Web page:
History is filled with a long list of small armies and small nations who have risen to the taunts of large neighbors. The next recorded event is their destruction...

In short, the people who cry loudest...fall into two categories: those who own the goalposts and fools.
####

Reply to this post

Back to top Alert abuse Link here Permalink


Response to truedelphi (Reply #31)

Sun Jun 29, 2014, 07:31 PM

33. I don't really disagree with any of that.

 

I agree that we should fight ONLY when it necessary. Most (but not all) U.S. military actions since 1945 have been unjustified, IMO.

Reply to this post

Back to top Alert abuse Link here Permalink


Response to truedelphi (Reply #31)

Sun Jun 29, 2014, 10:13 PM

43. Wise Words from John Ralston Saul.... thanks...

The Bullies keep going...because they know calling coward get's them more bullies joining them.

When is the Coward a Patriot for holding back, biding time and taking the abuse of principles...or the Patriot a Coward for being uninformed and succumbing to authority by bullying?

Reply to this post

Back to top Alert abuse Link here Permalink


Response to truedelphi (Original post)

Sun Jun 29, 2014, 03:58 PM

18. Proponents of drone warfare usually make one of two fallacious arguments.

 

1. They construe opposition to drone warfare as simply an opposition to the fact that drones are operated remotely.


The problem with drones is not the technology, but the rules of engagement. The technology gives us a false sense of security in the supposed "surgical" nature of drone strikes, but we should look more closely at how targets are chosen. "Signature strikes" are targeted based upon behavior, as viewed through a video camera from kilometers away. Cell phone metadata is also used to select targets based upon what numbers a phone has contacted. Intel from on-the-ground informants must be difficult to translate and communicate to the drone operator. All of these methods have resulted in an unacceptable number of decidedly "non-surgical" strikes resulting in civilian casualties.

2. They focus on drones as an alternative to ground invasion, as if that were the only alternative.


The "terrorists" we are targeting are tribal fighters armed with assault rifles and RPGs. They have absolutely no ability to project military force beyond their own province. They present absolutely no imminent threat to the United States. We do not need to be killing them with drones or by any other means. The alternative to drone warfare is NO DRONE WARFARE.

Reply to this post

Back to top Alert abuse Link here Permalink


Response to Maedhros (Reply #18)

Sun Jun 29, 2014, 04:15 PM

21. Both your points are excellent. And of course, to anyone old enough to remember

The situation with Vietnam, the idea that some Viet Cong freedom fighter was going to get himself and his comrades into a canoe or small boat and row or sail their way over to the Western seaboard of the USA was equally ludicrous.

It is really easy to see that this whole "terrorism" scenario is what the Powers that Be needed, after the fall of the Soviet Union, to keep afloat their war profiteering profits and also to keep scarcity increasing. (Orwell had a lot to say about how the Powers that Be simply do not desire having more than anyone else, they also want others to be suffering from continual lack.)

Reply to this post

Back to top Alert abuse Link here Permalink


Response to truedelphi (Reply #21)

Sun Jun 29, 2014, 09:50 PM

41. and...memories of the Lessons of Vietnam live long in the hearts and souls of many of us

who lived through it. We won't be around much longer...which is what keeps hopes alive for the MIC that they can keep using us and our taxdollars to do what they do and profit from it. I wonder if they hope and pray we will all be dead so that we won't have the memory to keep alive why our military policy is so fucked up and doing it to another generation and if they get their way...generations after.

Reply to this post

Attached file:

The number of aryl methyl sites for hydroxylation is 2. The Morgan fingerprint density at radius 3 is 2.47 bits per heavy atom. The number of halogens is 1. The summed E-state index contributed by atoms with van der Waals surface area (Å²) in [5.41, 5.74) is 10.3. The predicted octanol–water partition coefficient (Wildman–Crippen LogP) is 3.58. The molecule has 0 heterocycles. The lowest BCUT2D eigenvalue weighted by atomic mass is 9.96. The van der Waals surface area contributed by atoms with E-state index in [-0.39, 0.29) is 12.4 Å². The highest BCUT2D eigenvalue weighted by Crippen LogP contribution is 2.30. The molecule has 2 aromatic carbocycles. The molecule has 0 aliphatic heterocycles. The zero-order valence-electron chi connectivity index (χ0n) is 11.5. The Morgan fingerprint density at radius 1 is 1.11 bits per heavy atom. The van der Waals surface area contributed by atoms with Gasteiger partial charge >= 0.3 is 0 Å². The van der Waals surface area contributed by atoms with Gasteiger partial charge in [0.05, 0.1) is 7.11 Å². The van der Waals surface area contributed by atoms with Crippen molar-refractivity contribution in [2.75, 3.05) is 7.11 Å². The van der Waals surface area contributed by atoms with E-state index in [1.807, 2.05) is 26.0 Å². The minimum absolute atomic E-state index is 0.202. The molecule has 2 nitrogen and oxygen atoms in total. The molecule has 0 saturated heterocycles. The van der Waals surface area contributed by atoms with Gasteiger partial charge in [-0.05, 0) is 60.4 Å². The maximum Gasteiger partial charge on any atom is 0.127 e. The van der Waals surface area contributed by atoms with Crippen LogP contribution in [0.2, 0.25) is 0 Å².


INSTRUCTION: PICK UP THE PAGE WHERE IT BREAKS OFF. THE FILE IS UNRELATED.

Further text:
Back to top Alert abuse Link here Permalink


Response to truedelphi (Original post)

Sun Jun 29, 2014, 04:20 PM

22. It's worse.

It's a way to 'sanitize' war (for our side) so we can justify it more easily.

Reply to this post

Back to top Alert abuse Link here Permalink


Response to truedelphi (Original post)

Sun Jun 29, 2014, 04:48 PM

26. Try to think of the drones as sowing seeds across the mid-east, seeds that will soon bear fruit ...

 

You know, sort of a "Johnny Terrorseed".

Reply to this post

Back to top Alert abuse Link here Permalink


Response to Scuba (Reply #26)

Sun Jun 29, 2014, 05:06 PM

28. Nicely put.

And the fruits of "Johnny Terrorseed" don't give a damn about which color jersey, blue or red, the "wonderful" man that ordered those strikes is wearing.

Reply to this post

Back to top Alert abuse Link here Permalink


Response to truedelphi (Original post)

Sun Jun 29, 2014, 05:14 PM

29. K&R

 

Reply to this post

Back to top Alert abuse Link here Permalink


Response to DeSwiss (Reply #29)

Sun Jun 29, 2014, 09:52 PM

42. yep...just another FACEBOOK GAME....to entertain and distance the masses from what's REALLY

going on.

Reply to this post

Back to top Alert abuse Link here Permalink


Response to truedelphi (Original post)

Mon Jun 30, 2014, 07:43 AM

46. Kicked and recommended!

Reply to this post

Back to top Alert abuse Link here Permalink


Response to truedelphi (Original post)

Mon Jun 30, 2014, 07:22 PM

47. This post from you shouldn't go so soon into the Dark Archives...K&R

And, the well reasoned replies from others besides myself...which were just "Kicks" to the Really GOOD READS....

We don't get posts and threads like this much on DU these days...so...

:dem;

Reply to this post

Back to top Alert abuse Link here Permalink


Response to KoKo (Reply #47)

Tue Jul 1, 2014, 03:02 AM

48. Thank you so much. You made some excellent comments yourself.

And most of the substance of the OP was gleaned from a Facebook poster someone sent me.

I am glad if I helped people unite in common opposition to senseless slaughter, and also to think about things a little bit.

Reply to this post

Back to top Alert abuse Link here Permalink


Response to truedelphi (Reply #48)

Tue Jul 1, 2014, 06:54 PM

51. Its a "Keeper Thread" to reflect upon when folks have more time...

which is not often these days..

Thanks for kind words...but your OP, replies and others in this thread are much more important to read than mine....and hope that folks will do so.

So much sinks off to Archives these days that requires more than "Quick Read" ......just try to keep kicked.

Reply to this post

Back to top Alert abuse Link here Permalink

Reply to this thread